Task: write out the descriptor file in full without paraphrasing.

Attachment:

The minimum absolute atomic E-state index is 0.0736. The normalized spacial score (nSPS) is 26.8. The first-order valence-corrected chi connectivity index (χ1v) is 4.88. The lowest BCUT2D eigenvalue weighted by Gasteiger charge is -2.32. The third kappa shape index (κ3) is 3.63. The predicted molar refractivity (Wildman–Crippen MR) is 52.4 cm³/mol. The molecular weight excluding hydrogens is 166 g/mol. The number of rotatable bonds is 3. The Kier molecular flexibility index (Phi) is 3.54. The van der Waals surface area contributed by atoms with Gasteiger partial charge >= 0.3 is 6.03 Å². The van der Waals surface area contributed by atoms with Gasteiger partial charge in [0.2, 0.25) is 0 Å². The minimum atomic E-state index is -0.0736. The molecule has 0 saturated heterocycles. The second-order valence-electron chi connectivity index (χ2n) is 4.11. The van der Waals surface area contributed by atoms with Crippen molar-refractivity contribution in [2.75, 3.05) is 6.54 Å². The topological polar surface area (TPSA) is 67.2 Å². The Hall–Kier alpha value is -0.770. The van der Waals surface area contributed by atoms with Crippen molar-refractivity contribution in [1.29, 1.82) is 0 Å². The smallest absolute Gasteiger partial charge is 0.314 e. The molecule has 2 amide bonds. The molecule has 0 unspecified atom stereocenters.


The minimum absolute atomic E-state index is 0.0736. The normalized spacial score (nSPS) is 26.8. The first-order valence-corrected chi connectivity index (χ1v) is 4.88. The lowest BCUT2D eigenvalue weighted by Gasteiger charge is -2.32. The third kappa shape index (κ3) is 3.63. The predicted molar refractivity (Wildman–Crippen MR) is 52.4 cm³/mol. The molecular weight excluding hydrogens is 166 g/mol. The number of rotatable bonds is 3. The Kier molecular flexibility index (Phi) is 3.54. The van der Waals surface area contributed by atoms with Gasteiger partial charge >= 0.3 is 6.03 Å². The van der Waals surface area contributed by atoms with Gasteiger partial charge in [0.2, 0.25) is 0 Å². The minimum atomic E-state index is -0.0736. The molecule has 0 saturated heterocycles. The second-order valence-electron chi connectivity index (χ2n) is 4.11. The van der Waals surface area contributed by atoms with Crippen molar-refractivity contribution in [2.75, 3.05) is 6.54 Å². The topological polar surface area (TPSA) is 67.2 Å². The Hall–Kier alpha value is -0.770. The van der Waals surface area contributed by atoms with Crippen molar-refractivity contribution in [1.29, 1.82) is 0 Å². The smallest absolute Gasteiger partial charge is 0.314 e. The molecule has 2 amide bonds. The molecule has 0 unspecified atom stereocenters.